This past Spring, an experienced driver noticed that his fuel scores were increasing, day after day. A few weeks earlier, Steve Page, vice president of safety for Transport Distribution Company in Joplin, Mo., placed an Android device in the driver’s truck to run an application called PedalCoach.
He gave the driver one simple instruction: “Keep this thing in the green.”
The user interface of PedalCoach is a large, digital gauge. The needle represents the flow rate of fuel to the engine. The “green” area represents the fueling target; it is the appropriate amount of fuel for the truck at any given moment.
The fueling target is based on the laws of chemistry and physics. PedalCoach connects to the vehicle’s J1939 databus to perform instantaneous calculations using ECM data. Its patent-pending algorithms can infer a lot about the truck and the operating conditions, starting with the first acceleration event and continuing thereafter.
The software knows, for example, whether or not the truck is pulling a trailer and how much it weighs.
“The driver can feel how much he’s got, and so can we,” says Jeff Baer, founder and chief executive officer of LinkeDrive, developer of PedalCoach. Baer, a mechanical and systems engineer, spent part of his career as the engine calibrator for Ford Motor Co.
Drivers that stay in the green, he says, are efficiently creating and preserving momentum.
“The green zone represents the equilibrium between driveability and fuel economy,” he explains.
Drivers don’t have to be staring at the digital gauge to stay in the green. They hear an audible tone if they cross into yellow or red territory and the “cha-ching” of a cash register every time they complete a mile in the green.
At the end of every trip (an ignition on/off event), PedalCoach displays the driver’s score on a scale of 0 to 100. The score answers the question: “Did you do the best you could with what you had?” Baer says.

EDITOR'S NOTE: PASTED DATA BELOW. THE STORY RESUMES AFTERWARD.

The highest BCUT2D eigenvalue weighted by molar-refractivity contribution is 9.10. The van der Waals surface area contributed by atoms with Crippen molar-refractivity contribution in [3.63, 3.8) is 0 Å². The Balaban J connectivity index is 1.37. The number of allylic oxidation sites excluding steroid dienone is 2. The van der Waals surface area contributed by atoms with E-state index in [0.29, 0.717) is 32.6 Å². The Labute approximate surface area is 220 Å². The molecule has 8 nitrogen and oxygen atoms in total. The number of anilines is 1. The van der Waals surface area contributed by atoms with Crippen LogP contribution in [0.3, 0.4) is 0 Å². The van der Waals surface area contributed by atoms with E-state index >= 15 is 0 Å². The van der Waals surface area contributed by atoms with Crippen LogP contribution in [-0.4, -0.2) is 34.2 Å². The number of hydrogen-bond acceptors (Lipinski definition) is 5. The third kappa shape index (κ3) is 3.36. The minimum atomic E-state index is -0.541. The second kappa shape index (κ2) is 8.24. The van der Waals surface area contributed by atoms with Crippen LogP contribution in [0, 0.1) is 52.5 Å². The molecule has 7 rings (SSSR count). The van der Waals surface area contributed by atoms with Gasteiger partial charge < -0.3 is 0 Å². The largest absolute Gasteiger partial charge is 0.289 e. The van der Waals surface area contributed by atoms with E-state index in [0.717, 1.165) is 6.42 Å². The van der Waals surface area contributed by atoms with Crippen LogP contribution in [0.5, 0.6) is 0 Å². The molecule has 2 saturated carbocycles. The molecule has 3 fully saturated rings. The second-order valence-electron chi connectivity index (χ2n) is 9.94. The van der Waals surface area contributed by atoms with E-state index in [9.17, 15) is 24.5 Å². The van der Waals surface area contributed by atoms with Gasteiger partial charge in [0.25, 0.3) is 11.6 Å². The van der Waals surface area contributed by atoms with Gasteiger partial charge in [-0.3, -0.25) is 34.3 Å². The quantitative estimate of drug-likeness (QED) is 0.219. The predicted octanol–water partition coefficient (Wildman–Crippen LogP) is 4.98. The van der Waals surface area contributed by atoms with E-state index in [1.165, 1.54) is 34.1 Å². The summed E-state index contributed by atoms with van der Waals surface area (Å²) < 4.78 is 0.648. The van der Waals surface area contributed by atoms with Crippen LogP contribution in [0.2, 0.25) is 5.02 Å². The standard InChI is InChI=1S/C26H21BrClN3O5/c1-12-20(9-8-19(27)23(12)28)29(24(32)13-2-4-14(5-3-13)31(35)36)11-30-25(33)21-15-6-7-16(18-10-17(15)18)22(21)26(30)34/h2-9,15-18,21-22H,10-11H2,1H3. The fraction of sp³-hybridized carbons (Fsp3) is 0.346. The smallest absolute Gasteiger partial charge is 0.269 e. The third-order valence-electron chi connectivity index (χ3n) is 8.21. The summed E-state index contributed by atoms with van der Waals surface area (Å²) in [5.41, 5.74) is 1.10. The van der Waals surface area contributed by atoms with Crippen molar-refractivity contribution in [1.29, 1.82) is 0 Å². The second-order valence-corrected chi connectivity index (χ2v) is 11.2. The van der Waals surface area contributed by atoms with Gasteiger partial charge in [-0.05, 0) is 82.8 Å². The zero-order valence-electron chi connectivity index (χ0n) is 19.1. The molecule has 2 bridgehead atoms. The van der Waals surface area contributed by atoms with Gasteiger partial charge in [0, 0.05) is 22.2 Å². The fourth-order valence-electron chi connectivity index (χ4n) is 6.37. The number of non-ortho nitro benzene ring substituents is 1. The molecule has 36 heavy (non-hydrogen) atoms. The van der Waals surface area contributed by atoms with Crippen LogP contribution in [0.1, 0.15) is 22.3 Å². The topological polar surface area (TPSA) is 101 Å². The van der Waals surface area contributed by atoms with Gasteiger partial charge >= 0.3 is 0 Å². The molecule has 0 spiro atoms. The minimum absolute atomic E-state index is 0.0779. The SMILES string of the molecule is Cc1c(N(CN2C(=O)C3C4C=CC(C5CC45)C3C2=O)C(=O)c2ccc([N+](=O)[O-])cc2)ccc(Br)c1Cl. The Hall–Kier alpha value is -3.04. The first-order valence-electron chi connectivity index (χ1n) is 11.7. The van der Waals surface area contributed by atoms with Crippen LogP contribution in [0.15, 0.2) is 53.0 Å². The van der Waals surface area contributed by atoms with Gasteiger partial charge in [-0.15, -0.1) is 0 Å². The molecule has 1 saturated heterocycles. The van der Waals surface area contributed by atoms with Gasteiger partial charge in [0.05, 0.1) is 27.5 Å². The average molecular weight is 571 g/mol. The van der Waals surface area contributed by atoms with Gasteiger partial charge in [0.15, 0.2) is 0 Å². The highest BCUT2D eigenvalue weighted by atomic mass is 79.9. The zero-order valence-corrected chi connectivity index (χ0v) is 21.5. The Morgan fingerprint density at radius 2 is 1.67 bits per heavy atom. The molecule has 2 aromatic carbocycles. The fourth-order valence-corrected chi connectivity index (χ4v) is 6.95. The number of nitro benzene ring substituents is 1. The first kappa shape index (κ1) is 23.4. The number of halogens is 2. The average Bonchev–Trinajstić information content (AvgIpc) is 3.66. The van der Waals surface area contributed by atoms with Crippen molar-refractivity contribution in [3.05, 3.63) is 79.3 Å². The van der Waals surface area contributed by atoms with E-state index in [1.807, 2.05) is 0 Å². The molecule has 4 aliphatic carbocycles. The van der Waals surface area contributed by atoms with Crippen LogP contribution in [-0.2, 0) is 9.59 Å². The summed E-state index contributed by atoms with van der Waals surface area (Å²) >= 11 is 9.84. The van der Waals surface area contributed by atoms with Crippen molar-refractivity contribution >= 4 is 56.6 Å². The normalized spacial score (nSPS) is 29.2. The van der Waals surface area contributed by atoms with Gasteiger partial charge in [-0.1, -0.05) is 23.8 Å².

Before using PedalCoach, the TDC driver was averaging 5.8 mpg running a 14-liter engine. Within a few weeks of using PedalCoach the driver climbed up to 6.8 mpg and was staying there consistently. “Keeping it in the green” was an enlightening experience.
“He was trying to sell me on what he was doing to change the score,” Page says. “The things he was trying to sell me on were the things we’ve been preaching all along. He calls it, ‘learn to feather the pedal.’ We call it ‘reduce RPMs.’”
This type of real-time adaptive fuel coaching has been a paradigm shift for TDC. Before using PedalCoach, Page trained drivers in face-to-face meetings using a “DDEC” report downloaded from the ECM. Page would reinforce positive behaviors like progressive shifting and “time in top gear” and point out negative behaviors like hard braking and speeding.
The DDEC reports were run once every 18,000 to 19,000 miles during service intervals.
“The problem with this method is that it took several weeks before drivers knew whether or not they had achieved the fuel bonus,” Page says. “By then, drivers didn’t remember what they did wrong.”
Page also looked at weekly snapshots of ECM data from the company’s telematics provider, Omnitracs.
“It helps you with the worst guys,” he says about the weekly fuel reports. “But you are still talking to them based off of information that is gathered by generalization.”
With PedalCoach, drivers are now constantly aware of their fuel performance and how it compares to drivers in the fleet.
“You start learning how to drive that truck,” Page says. Overall, the company has realized a 12 percent improvement in mpg in six months using the software with a variety of drivers.